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Being drawn into the familiar

- 24 artists converge at jiinanga

by Astrid Greene

It is every outdoor educator's dream: all participants, wearing proper hiking gear, arriving on time and willing to take direction from those who know the terrain. You might expect punctuality from a group of mountaineers, but not from twenty-four artists, who according to a popular stereotype are poor candidates for any formal group activity. But shortly after 8 am the first load is ready to board the Kingii. Terry Husband, its owner, tells me that the name of his boat means 'always looking
down into the sea.'

Aboard we look as much to the horizon as down into the water; to pigeon Guillemots-easily recognizable for birders-to-be by their orange feet and rapid wing movements during take-off-and to Double-crested cormorants with their slight kink in the neck during flight. On a rock they form a crown shape; silent sentinels to this peaceful morning. The water is calm, almost mirror-like and the mist is slowly rising. I look for logs in the water, but can't see many. On either side of Skidegate Narrows, we see evidence of logging activity: a dryland sort extending to the water and only patches of trees are found on the hills of the opposite shore.

Forty-five minutes later we pull up to Ralph Nelson's boat already moored at jiinanga. Ralph Nelson and Julia Brobbel volunteer as guides for those who want to hike, but we are free to just experience jiinanga. Glaciers have carved out a valley, where streams run into creeks. As we come ashore, I am struck by the Spanish moss hanging from the trees, like the fringes on a wide shawl draped around sturdy shoulders. A log extends into the water and through an opening, I can see a steady growth of salal bushes, reminding me of a planter.

Ralph points out a shelter used by surveyors and others as a storage area and Julia works immediately at getting a fire going. We follow Ralph past the candelabra trees. The tops have blown off and their branches have grown out sideways. Just like these trees are exposed to the wind, we now are exposed to everything that makes this environment so special.

We follow a game trail and everywhere, we can see fresh fish remains-a sign that the bears have been close to the creek. Both Government Creek and Security Creek are among the richest areas for chum salmon and herring.

Climbing over logs, down and up embankments, we find stiff clubmoss; its spore powder can be used to stop bleeding. An orange tape jolts us back into reality. "This is where the logging road is supposed to go in," says Ralph who has been walking this place for many years­p;in the past under a Fisheries contract and now, because he
truly is in awe of the area.

We are headed close to a bear den and Ralph shows us some paw prints covered with leaves and says: "It is strange how bears will always walk back into their footsteps. Living at the bottom of a large tree a bear and her cubs are well protected from the elements; but they aren't anywhere near us.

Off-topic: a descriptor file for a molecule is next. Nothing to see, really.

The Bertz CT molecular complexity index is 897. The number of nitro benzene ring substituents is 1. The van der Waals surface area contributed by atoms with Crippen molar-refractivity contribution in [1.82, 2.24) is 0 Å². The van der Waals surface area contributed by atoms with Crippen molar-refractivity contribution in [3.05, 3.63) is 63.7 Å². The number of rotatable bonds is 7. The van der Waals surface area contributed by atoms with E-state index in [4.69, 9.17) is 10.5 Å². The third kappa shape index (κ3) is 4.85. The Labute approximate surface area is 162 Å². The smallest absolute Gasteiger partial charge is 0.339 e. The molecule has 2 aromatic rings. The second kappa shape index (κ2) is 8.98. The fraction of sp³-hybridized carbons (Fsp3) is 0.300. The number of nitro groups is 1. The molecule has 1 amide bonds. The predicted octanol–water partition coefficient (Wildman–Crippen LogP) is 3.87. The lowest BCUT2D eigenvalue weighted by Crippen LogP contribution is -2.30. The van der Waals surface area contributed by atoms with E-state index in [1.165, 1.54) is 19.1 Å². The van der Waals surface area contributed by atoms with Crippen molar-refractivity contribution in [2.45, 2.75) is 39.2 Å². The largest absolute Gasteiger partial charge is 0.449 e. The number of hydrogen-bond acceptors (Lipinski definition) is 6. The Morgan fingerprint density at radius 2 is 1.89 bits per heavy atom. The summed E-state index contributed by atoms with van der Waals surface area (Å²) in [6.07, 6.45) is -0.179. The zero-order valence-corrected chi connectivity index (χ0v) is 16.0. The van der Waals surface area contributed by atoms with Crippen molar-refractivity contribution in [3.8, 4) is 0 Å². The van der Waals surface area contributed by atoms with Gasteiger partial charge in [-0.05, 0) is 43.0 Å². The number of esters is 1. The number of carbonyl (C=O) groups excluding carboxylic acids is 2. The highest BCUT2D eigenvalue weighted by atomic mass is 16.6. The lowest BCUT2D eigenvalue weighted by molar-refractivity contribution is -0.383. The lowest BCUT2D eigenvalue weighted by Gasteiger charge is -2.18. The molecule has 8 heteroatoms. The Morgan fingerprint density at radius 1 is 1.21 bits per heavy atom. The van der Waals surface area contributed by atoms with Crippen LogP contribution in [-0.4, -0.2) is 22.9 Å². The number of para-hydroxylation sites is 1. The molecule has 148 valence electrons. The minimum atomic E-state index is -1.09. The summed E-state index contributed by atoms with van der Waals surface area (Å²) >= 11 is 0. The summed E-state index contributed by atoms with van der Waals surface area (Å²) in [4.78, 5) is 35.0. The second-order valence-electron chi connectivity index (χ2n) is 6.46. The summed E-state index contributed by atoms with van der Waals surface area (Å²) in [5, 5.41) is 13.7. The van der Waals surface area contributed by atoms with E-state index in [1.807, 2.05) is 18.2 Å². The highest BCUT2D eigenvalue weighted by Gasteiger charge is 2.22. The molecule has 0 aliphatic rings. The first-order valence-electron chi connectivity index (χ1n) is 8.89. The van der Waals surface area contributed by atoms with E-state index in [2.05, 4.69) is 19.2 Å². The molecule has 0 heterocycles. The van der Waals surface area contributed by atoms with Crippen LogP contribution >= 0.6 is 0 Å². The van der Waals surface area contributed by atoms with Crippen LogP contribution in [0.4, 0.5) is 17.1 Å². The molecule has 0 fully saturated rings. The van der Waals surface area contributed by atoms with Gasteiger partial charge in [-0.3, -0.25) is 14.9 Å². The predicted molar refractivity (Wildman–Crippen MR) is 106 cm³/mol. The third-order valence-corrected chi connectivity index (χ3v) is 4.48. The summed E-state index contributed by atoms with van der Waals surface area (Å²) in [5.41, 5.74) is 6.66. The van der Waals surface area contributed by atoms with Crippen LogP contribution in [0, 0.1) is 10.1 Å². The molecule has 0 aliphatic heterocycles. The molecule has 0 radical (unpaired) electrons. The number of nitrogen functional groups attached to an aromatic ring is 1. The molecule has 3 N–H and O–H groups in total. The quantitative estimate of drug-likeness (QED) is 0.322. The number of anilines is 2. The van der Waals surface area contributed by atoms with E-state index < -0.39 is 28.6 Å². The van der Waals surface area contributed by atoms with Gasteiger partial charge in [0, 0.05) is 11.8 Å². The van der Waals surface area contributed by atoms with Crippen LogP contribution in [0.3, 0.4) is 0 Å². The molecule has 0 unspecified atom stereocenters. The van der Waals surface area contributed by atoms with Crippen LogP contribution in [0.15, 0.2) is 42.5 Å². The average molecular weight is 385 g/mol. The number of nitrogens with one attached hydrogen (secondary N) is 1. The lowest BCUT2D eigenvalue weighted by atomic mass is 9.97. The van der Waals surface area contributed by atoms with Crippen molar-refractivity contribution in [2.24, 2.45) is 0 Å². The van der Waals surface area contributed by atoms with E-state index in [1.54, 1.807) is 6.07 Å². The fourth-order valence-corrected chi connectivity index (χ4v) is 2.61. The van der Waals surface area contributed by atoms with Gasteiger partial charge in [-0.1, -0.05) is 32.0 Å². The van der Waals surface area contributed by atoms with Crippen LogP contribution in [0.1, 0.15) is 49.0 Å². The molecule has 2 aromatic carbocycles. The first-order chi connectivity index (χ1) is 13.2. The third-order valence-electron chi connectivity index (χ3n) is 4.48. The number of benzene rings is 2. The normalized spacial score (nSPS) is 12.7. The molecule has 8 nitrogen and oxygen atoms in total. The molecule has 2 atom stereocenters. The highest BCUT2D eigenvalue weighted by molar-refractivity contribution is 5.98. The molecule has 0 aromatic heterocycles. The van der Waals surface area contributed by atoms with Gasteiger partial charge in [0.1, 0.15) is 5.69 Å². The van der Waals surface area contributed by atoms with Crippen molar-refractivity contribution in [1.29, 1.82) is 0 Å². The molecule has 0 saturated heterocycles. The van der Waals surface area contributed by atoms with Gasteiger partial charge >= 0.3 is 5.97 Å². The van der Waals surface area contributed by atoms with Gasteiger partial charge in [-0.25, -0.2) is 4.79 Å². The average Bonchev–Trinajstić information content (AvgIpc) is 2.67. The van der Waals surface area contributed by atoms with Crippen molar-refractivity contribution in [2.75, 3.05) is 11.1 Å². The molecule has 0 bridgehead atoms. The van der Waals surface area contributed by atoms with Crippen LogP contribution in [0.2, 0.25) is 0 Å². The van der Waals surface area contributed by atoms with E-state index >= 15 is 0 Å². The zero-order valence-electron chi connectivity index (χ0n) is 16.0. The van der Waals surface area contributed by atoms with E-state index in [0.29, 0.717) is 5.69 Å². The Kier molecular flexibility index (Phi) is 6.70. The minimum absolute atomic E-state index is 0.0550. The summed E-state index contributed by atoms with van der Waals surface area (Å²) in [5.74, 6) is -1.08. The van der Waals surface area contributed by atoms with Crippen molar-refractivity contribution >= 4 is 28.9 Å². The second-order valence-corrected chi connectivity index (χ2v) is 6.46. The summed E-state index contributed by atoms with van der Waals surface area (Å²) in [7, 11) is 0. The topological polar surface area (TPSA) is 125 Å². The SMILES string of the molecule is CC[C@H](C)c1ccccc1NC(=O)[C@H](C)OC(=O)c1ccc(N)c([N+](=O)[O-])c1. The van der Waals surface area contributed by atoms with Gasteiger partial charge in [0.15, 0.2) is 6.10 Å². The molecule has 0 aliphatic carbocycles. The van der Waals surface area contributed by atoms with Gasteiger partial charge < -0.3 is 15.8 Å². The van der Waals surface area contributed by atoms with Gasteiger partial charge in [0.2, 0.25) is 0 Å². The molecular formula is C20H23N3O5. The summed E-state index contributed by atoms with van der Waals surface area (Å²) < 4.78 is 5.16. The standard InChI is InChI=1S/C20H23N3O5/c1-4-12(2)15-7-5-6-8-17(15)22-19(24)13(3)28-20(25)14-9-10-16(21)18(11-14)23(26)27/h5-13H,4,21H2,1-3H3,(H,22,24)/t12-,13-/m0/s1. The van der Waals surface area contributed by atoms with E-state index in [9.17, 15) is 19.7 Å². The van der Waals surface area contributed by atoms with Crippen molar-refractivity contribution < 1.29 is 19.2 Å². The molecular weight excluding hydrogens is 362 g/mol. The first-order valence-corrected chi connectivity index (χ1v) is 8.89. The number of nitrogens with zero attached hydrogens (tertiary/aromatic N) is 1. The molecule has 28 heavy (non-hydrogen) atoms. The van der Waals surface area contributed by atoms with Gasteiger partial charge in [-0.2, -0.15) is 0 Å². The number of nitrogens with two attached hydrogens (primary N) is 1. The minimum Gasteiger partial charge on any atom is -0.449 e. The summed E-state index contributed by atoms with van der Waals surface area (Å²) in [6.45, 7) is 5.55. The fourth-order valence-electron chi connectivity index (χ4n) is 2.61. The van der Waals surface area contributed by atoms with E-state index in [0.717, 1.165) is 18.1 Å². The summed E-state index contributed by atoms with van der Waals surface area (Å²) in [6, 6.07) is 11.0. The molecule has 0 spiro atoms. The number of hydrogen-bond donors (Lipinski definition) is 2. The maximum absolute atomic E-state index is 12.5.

During the hike back, we notice salmon fry, and Ralph tells us that they can make it across some of the gravel, so we don't need to worry too much about leaving them landlocked. We walk along the creek for awhile enjoying the sun. Then I see Peggy who stopped midway to reflect and sketch. Back at the campsite, I feel the same need. While others are off to an alpine meadow I watch a Kingfisher plunge into the water, and under the canopy of the trees, the sunlight appears to be dancing.

With my hiking buddy Eileen, I walk along the water's edge to the grove of twisted cedar trees. Low on their trunks, we see a fungus, and surrounding it like bracelets are thick pearls of a fluid. We ask Rolf Bettner, a photographer and biologist, to tell us about the fluid. He tastes a tiny drop and decides that it is water, although to us it looks viscous. We walk back to the shelter and regret that we didn't bring a bag; there is some garbage that has washed up on the shore and a little beach cleanup can't hurt. Terry Husband has caught a fish for the group, but, feeling full from a lot of nibbling, we don't mind that we are too late to sample it.

Someone found another's missing camera and brought it to the Kingii. For all of us who have spent time in this unlogged watershed, these are special moments and I am looking forward to the show on January 23,1998 at the Haida Gwaii Museum at Qay'llnagay. I wish that future generations of artists and hikers will still be able to experience this area intact.

(See the Pictures Section on the cover for photos of jiinanga.)

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